Old Flannigan

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X:1 T:Old Flannigan N:From the playing of the Blue Ridge Mountaineers, 1929 M:C| L:1/8 D:Gennett 6870 (78 RPM), Blue Ridge Mountaineers (1929) D: https://www.youtube.com/watch?v=0P1K5uKd_8o Z:Transcribed by Andrew Kuntz K:A e2fg||Sagaf ecee|{f} =gfed ceA2|dcBA GBGB |eceg fec2| agaf ece2|{f}=gfed cce2|EGBc dBG2|A2 ce a2eg-| agaf ecee{f}|=gfed cde2|dcBA GEGB|eceg fe c2| agaf ece2|{f}=gfed c2e2|EGBc dBG2|A2 ce a4|| K:E Bege bege|Bege bege|agfe dfdf|e2ef gfe2| Bege bege|Bege bege|agfe dfdf|1e2gb e'4:|2e2 gb e'2fgS||



OLD FLANNIGAN/FLANAGAN. American, Reel (cut time). USA, Kentucky. A Major ('A' part) & E Major ('B' part). Standard or AEae tuning (fiddle). AABB (Songer): AABB' (Phillips). The tune was brought north to Kentucky by a fiddler named Brack Flannigan, originally from Texas, who settled in the Gallatin/Grant County area. It was recorded by a Grant County, northeast Kentucky, band called the Blue Ridge Mountaineers in 1929 in Richmond, Indiana, one of only two sides the group recorded. The Mountaineer's fiddler, Frank Miller, had the tune from his uncle John Hall who had learned it from Flannigan, and Miller and his cousin (John's son, Jarvie Hall) were the only two fiddlers who are known to have played the tune. Having no name for it, they called it after their original source [1]. The story may be somewhat apocryphal as the tune appears to be derived from "Old Mother Flanagan." Collector John Harrod explains the Ohio River fiddle style, a la Frank Miller, sounds similar to Canadian fiddling, fast and 'notey'.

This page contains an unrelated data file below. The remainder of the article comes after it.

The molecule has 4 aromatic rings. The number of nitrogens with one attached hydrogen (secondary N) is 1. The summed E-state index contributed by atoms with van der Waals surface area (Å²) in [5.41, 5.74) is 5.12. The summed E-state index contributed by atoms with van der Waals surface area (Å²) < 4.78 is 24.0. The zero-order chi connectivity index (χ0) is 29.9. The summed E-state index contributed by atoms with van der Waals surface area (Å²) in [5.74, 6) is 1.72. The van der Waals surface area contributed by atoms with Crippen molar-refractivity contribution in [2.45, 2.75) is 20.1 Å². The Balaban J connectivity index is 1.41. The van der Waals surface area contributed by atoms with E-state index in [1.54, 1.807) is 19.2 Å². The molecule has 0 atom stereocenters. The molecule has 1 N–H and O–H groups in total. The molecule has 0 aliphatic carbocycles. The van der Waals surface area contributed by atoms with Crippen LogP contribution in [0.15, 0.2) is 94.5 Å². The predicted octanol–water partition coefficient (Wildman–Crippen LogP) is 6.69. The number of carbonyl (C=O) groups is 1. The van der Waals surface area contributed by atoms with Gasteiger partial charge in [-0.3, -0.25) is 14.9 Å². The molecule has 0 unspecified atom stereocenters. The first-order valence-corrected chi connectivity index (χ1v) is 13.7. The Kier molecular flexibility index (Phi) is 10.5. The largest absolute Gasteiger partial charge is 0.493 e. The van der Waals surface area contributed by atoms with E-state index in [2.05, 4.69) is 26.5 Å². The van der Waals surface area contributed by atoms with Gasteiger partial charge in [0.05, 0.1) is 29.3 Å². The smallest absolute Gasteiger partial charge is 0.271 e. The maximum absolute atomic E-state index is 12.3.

See also the related Missouri melody "'A' and 'E' Rag."

Additional notes

Source for notated version: - Frank Miller with the Blue Ridge Mountaineers (north-central Kentucky) [Phillips]; banjo and fiddle player Ray Andrico (Portland, Oregon) [Songer].

Printed sources : - Phillips (Traditional American Fiddle Tunes, vol. 1), 1994; p. 170. Songer (Portland Collection), 1997; p. 149.

Recorded sources: -Gennett 6870 (78 RPM), Blue Ridge Mountaineers (1929). Morning Star 45005, Blue Ridge Mountaineers - "Way Down South in Dixie" (1980). Rounder 11661-0544-2, Harold Zimmerman - "Along the Ohio's Shores, vol. 1 - Fiddle Music Along a Great River." Yazoo 2200, Blue Ridge Mountaineers - "Kentucky Mountain Music: Classic Recordings of the 1920s & 1930s", disc 4.

See also listing at:
Hear the 1929 recording by the Blue Ridge Mountaineers on youtube.com [1]
Hear Fleming County, northeast Ky., fiddler Alfred Bailey's 1986 field recording by John Harrod at Berea Digital Archives [2]



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  1. Information from Gus Meade and John Harrod, as recorded by Richard Nevins in liner notes to Morning Star 45003, 1980. Meade and Harrod had tracked down Jarvie Hall in the mid-1970's and had the information directly from Jarvie and his wife.